In an unprecedented move, Gujrat CM Vijay Rupani, who is an MLA from Rajkot West, has resigned from his CM post. Ever since his resignation was publicly declared, a series of assumptions and speculations behind his removal has started clouding the political skies.
The move isn’t entirely unpredictable — in May 2020, Gujrati news Portal Face of Nation’s editor Dhaval Patel predicted the Rupani’s exit but was charged with sedition soon after. Things had panned out ugly for Patel as he had to submit an unconditional apology to quash the FIR against him and leave the country later.
The reasons splashed by BJP workers and leaders for Rupani’s resignation, if anything, are vague to a larger extent. The primary reason coming from the party is the upcoming Gujrat Assembly elections. The party has tagged Rupani as an incumbent leader who is incapable of leading the party to victory in the elections and upholding the ambitious commitment to score a sweeping victory by winning all 182 seats. The soft-spoken image of Rupani, veiled by his humble nature, has made the headlines in past.
Rupani’s resignation over the accusation of his soft image now demands a more charismatic CM to replace him. The BJP has never failed to surprise the masses and in the same line of action, the party’s high command has introduced Bhupendra Patel, a first-time MLA from Ghatlodia, as Gujrat’s new CM.
Bhupendra is believed to be a new player in politics with no potential record of a substantial political stature. But striking is the fact that Bhupendra hails from the same constituency as Anandiben Patel and is considered her protégé.
The mismanagement of the Covid-19 pandemic stands tall as another reason that heavily rests upon Rupani’s exit. Gujarat faced an acute shortage of beds, oxygen, medicines, etc. to treat Covid patients in the state. Moreover, reports of injections being sold in black also came forward in addition to the Gujarat government supplying 25,000 vials of antiviral Remdesvir to the Uttar Pradesh government at the peak of the second covid wave in April this year.
Speaking of Covid mismanagement, Uttar Pradesh was the state that made the highest number of headlines for mismanagement with respect to shortage of oxygen, beds, Covid medication as well as illegal disposal of dead bodies.
River Ganga was swollen with dead bodies near its banks in UP’s Prayagaraj. All the signs pointed that the bodies floating on the river surface as well as those found buried in the shallow spaces of banks were due to deaths during the second wave of Covid-19. The UP government went ahead and denied any accountability of the bodies; it also denied considering the cause of the death of these bodies as Covid-19. The drastic Covid mismanagement made headlines internationally, so it is no news that the leadership shuffle was expected in not just Gujarat but also UP, if at all Covid mismanagement is the real cause of Rupani’s resignation.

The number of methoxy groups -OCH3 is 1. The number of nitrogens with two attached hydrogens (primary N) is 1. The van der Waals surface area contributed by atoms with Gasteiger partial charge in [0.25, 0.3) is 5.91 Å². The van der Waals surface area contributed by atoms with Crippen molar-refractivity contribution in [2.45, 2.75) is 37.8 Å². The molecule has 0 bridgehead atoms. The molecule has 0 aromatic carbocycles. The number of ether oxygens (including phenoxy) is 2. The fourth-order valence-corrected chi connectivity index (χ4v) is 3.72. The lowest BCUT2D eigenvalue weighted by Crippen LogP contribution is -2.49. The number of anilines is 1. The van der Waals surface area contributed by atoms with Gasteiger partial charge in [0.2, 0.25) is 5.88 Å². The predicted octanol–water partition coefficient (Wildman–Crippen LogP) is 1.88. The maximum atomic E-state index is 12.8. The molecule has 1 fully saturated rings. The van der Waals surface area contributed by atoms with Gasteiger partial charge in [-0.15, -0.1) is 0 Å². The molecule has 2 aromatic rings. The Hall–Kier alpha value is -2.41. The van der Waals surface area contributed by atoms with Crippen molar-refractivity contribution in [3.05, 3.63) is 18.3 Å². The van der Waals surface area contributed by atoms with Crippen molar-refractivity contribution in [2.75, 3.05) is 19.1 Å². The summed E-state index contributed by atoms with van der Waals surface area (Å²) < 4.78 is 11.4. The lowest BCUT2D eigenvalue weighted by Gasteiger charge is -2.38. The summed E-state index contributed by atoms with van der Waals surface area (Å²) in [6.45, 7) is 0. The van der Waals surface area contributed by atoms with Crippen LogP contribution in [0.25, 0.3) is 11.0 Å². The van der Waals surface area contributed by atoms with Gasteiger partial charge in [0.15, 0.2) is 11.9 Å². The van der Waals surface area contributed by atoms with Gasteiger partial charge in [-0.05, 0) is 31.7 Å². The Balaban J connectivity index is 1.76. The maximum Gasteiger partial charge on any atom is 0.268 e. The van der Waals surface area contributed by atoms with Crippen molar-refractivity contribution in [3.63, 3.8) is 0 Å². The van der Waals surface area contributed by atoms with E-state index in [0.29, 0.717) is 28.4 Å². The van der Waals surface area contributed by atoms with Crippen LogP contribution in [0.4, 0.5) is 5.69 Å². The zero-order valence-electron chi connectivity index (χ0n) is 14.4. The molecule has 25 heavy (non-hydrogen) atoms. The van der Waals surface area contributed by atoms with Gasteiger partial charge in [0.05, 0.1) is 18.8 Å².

The BJP is not only known for its internal anarchy but also for its risk-taking abilities in taking extreme steps to turn polls in their favour. One such example is Rajasthan’s election where the State’s now ex-CM Vasundra Raje, who was transferred from Madhya Pradesh to Rajasthan with close to no political power in the state, landed poll victory as a gift wrapped in BJP’s hands with the rigorous campaign, despite the fact that the state had never elected a female CM before this.
A similar risk has been taken by the party in Assam and Uttrakhand in the past, and is being taken now in Gujarat.
Rupani comes from the Patidar community, which has long accused the party of underrepresentation in the party despite their geographical and political dominance in the state. Bhupendra Patel, hailing from the camp of ex-CM Anandiben Patel, needs to act with wit to unveil a political strategy that has the potential to lead the BJP in Gujarat’s Assembly elections in 2022.